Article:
Circuit City, International Hedge Fund Among Latest Economy Victims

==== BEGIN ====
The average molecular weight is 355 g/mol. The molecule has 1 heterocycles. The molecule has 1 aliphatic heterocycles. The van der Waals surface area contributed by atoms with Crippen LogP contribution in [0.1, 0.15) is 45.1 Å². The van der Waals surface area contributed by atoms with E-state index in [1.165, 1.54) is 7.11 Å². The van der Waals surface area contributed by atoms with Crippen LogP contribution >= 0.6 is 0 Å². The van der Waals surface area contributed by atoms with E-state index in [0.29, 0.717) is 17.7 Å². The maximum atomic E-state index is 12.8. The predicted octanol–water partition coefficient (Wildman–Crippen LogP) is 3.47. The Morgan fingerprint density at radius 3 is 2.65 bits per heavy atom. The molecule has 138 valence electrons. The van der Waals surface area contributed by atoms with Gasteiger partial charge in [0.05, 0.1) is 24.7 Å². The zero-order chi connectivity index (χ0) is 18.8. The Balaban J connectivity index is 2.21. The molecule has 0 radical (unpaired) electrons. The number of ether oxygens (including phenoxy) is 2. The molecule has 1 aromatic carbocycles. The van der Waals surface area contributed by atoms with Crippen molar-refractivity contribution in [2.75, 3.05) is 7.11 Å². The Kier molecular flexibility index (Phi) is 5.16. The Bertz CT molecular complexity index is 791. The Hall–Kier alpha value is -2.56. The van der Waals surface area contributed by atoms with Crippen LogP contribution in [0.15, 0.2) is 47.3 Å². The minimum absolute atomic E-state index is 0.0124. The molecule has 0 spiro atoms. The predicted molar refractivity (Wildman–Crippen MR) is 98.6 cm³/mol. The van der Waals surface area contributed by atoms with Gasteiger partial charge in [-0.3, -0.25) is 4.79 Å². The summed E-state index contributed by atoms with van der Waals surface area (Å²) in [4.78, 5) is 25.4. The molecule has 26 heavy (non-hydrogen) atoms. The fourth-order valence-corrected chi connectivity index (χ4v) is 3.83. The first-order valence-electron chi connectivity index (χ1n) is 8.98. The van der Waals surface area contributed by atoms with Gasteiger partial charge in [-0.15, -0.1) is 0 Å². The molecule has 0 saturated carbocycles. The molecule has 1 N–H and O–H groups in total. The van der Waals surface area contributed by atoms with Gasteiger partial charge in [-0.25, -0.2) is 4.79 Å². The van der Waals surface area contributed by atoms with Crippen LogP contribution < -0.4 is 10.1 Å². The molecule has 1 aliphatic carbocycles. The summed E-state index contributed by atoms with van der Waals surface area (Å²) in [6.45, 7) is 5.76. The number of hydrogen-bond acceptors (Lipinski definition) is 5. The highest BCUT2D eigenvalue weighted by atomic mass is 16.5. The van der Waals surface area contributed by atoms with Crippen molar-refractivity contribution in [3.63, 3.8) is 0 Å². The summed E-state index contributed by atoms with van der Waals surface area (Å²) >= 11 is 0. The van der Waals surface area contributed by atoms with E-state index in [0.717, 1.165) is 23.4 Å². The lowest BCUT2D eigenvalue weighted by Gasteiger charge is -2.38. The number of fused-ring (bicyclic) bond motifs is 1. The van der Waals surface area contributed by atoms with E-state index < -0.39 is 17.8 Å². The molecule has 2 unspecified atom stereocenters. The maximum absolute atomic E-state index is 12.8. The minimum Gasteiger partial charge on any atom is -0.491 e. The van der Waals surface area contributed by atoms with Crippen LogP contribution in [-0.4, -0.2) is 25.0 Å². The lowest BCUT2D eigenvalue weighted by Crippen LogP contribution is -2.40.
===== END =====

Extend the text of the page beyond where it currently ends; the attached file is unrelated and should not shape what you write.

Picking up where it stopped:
In spite of the hype surrounding the presidential elections today and what the outcome will mean for the nation – and the world – in respect to business, the news of the continuing credit crisis still dominates business reports. Circuit City Stores Inc. announced that “due in part to its deteriorating liquidity position and the continued weak macroeconomic environment, the company has decided to take certain restructuring actions immediately, including closing 155 domestic segment stores, reducing future store openings and aggressively renegotiating certain leases.”In a letter to its investors, Blue Mountain Capital Management L.L.C. temporarily halted redemptions at its largest hedge fund after clients asked to withdraw money despite its “distinguished” performance, according to a Reuters report. New York and London-based Blue Mountain said in the letter it had come up with a plan to protect all its investors in the $3.1 billion Blue Mountain Credit Alternatives Fund, which is down 2.4 percent year-to-date.Couple these announcements with the latest manufacturing ISM Report On Business that shows economic activity in the manufacturing sector failed to grow in October for the third consecutive month. Manufacturing contracted in October as the Purchasing Managers’ Index (PMI) registered 38.9 percent, 4.6 percentage points lower than the 43.5 percent reported in September, according to the Report On Business.The news worldwide isn’t much better, The New York Times said that the Swiss banking giant UBS reported a third-quarter net profit but warned that the outlook for the rest of the year was gloomy as the bank is struggling to recover after the collapse of the U.S. mortgage market. The bank reported net profit of $252 million while operating income fell 38 percent. The Guardian reported that Japan’s vehicle sales in October fell 13.1 percent from a year earlier to 233,922 units for the third straight month of decline due to sluggish consumer spending amid worsening economic conditions. The sales figure was the second lowest on record for the month of October since the Japan Automobile Dealers Association started compiling relevant data in 1968. On the bright side, Japan’s minivehicles aren’t included in those numbers. The Japan Mini Vehicles Association said sales of minivehicles in October were up 6.2 percent from a year earlier to 145,444 units, helped by brisk sales of new models including Suzuki Motor Corp.’s fully remodeled Wagon R minicar launched in September, according to the report.